When Rabbi Capers Funnye was inaugurated to the role of Chief Rabbi of his Hebrew Israelite community, he laid out dramatic plans.
One of his “highest goals” as leader of the International Israelite Board of Rabbis, he said, would be to admit women into the organization’s rabbinical academy, and allow women to serve on the rabbinical board — both of which would be two major changes.
Last week, at the Board’s national convention in Atlanta, members discussed the topic. From August 4 through 6, members of the Board gathered in a hotel near the airport and an Israelite congregation called Or-Ami for a weekend of prayer and meetings.
The next steps on the topic of female rabbis involves holding a rabbinical court, or beit din, to make a ruling as to whether such a move has legal justification. If the bit din approves, the proposal would then be voted on by the board, which is made up of rabbis who serve other Israelite congregations.
In a proposal posted on the Board’s website, Funnye called “to permit qualified female rabbis to join the Board” and for the Academy to ordain female rabbis through its rabbinical program. A separate post titled “Female Rabbis: Are We Ready?” invited community members to vote in a poll and comment below the article, though few have participated.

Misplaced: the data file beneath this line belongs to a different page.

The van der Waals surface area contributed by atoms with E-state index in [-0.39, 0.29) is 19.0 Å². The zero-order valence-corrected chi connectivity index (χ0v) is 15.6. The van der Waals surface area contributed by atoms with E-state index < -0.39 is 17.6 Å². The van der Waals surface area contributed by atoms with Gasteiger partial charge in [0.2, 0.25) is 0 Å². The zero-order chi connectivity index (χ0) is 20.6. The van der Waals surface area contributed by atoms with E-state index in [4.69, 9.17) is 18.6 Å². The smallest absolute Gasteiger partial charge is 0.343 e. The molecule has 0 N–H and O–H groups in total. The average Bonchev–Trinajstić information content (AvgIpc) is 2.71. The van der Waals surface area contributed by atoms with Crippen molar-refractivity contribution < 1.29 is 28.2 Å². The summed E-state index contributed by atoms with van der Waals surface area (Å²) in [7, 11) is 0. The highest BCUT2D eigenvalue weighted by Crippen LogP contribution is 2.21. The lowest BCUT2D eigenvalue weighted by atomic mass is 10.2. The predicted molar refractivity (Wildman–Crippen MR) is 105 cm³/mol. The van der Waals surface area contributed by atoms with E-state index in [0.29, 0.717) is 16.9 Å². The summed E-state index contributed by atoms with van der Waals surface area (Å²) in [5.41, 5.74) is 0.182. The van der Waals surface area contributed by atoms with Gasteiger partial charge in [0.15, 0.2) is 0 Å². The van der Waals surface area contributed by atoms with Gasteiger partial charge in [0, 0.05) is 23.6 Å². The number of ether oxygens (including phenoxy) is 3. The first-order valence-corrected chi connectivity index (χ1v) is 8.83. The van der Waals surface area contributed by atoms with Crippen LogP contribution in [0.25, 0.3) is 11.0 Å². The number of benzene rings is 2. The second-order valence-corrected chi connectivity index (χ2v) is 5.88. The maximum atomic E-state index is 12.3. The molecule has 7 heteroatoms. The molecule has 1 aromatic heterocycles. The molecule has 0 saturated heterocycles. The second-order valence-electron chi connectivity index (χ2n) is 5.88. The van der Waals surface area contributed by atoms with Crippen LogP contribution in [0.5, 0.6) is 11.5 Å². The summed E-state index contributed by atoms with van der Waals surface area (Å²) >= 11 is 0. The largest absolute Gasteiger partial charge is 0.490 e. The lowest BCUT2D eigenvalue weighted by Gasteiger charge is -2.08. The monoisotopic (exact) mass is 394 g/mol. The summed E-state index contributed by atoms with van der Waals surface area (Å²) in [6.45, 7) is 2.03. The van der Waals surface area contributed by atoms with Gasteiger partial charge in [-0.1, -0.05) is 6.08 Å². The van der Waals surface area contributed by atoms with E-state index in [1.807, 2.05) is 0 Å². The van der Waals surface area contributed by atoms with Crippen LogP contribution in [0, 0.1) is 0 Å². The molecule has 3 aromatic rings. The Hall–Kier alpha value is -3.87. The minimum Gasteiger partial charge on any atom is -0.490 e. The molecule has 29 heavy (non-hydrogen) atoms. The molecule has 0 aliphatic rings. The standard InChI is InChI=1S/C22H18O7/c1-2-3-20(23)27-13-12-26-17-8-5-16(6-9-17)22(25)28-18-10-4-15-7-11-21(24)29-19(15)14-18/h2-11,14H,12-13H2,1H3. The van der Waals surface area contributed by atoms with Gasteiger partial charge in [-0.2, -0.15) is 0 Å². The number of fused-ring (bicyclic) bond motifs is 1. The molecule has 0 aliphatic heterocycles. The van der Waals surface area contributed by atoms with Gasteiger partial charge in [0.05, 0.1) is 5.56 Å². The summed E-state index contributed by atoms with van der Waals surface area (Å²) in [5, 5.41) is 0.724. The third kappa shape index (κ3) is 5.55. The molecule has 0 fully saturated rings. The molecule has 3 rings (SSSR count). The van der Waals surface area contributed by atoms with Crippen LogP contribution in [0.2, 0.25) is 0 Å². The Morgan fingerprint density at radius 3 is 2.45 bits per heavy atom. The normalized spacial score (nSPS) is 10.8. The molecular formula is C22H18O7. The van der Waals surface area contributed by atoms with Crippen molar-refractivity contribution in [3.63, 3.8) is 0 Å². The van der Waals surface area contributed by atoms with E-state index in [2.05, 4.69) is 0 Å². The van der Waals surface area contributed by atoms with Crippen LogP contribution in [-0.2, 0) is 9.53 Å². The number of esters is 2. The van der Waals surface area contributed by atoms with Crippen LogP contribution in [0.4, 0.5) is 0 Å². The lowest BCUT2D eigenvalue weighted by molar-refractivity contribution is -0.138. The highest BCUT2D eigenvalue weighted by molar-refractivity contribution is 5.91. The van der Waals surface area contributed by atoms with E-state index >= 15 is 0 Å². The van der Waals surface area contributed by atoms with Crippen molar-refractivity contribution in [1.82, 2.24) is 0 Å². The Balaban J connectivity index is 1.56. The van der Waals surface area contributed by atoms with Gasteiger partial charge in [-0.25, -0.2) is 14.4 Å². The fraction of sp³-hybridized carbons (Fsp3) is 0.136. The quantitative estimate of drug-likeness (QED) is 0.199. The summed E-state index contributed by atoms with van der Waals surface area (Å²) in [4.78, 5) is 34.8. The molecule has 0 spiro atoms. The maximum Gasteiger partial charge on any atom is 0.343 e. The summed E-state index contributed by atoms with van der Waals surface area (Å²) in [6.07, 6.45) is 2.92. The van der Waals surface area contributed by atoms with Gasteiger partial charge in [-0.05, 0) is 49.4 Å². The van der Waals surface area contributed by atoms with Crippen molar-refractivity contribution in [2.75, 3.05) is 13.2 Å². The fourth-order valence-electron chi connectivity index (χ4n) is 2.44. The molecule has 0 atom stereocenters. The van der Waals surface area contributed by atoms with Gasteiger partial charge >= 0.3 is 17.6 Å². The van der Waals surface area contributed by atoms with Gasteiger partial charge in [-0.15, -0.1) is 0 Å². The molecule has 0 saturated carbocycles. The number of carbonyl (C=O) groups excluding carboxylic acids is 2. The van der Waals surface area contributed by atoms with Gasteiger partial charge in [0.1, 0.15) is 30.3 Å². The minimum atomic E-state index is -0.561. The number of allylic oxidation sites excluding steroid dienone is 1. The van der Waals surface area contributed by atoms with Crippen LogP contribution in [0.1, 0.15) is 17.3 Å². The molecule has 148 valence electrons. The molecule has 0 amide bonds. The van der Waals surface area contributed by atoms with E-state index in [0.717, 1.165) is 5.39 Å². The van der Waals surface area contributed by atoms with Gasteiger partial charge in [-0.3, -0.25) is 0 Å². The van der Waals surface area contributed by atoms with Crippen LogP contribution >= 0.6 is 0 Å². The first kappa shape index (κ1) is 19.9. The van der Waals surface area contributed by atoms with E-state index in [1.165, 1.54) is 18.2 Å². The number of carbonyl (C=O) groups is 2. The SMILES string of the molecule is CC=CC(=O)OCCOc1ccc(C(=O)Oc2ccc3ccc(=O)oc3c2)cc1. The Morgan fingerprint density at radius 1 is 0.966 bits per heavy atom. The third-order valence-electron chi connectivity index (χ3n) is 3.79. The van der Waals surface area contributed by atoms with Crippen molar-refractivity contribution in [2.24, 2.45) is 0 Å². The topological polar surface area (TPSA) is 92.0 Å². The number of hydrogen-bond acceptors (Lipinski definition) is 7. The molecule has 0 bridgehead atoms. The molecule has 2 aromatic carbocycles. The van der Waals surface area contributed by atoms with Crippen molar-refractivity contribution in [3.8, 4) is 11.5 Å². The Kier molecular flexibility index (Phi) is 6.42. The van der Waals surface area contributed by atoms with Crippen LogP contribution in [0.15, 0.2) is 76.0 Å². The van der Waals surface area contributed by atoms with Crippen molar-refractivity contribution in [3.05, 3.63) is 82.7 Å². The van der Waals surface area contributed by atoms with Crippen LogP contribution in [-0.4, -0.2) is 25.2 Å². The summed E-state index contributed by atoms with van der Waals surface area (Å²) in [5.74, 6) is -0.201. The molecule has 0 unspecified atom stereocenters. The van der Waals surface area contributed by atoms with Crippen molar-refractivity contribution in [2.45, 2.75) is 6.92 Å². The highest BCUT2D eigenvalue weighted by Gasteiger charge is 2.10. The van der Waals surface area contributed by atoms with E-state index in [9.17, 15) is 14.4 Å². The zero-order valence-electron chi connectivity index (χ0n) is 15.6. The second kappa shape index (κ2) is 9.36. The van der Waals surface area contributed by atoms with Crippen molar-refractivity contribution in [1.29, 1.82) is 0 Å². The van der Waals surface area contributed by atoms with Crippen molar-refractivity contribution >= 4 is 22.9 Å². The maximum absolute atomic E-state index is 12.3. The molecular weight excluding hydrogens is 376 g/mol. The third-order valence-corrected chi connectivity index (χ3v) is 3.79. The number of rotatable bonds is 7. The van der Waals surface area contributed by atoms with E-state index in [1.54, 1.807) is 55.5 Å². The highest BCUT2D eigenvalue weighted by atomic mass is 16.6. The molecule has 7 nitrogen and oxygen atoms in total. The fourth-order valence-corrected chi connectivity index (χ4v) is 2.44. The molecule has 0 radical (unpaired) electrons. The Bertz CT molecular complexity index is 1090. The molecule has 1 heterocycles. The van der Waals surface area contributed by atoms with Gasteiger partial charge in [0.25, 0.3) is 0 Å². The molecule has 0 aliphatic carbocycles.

In the past, women have studied at the academy, but not in a program that leads to rabbinical ordination. Tamar Menassah, an anti-gun violence activist in Chicago whose public profile has been rising in the Jewish world, is currently a student there.
In January, the Israelite academy held a graduation ceremony for two new rabbis, both men.
In a phone interview, Rabbi Baruch Yehudah, the dean of the Israelite rabbinical academy said the community is taking the decision seriously. He said leadership discussed the topic at the national convention but have not set a date for the beit din.
“Some people think this is a mild issue, at least in these days and times,” Yehudah said “However, this would surely be a paradigm shift.”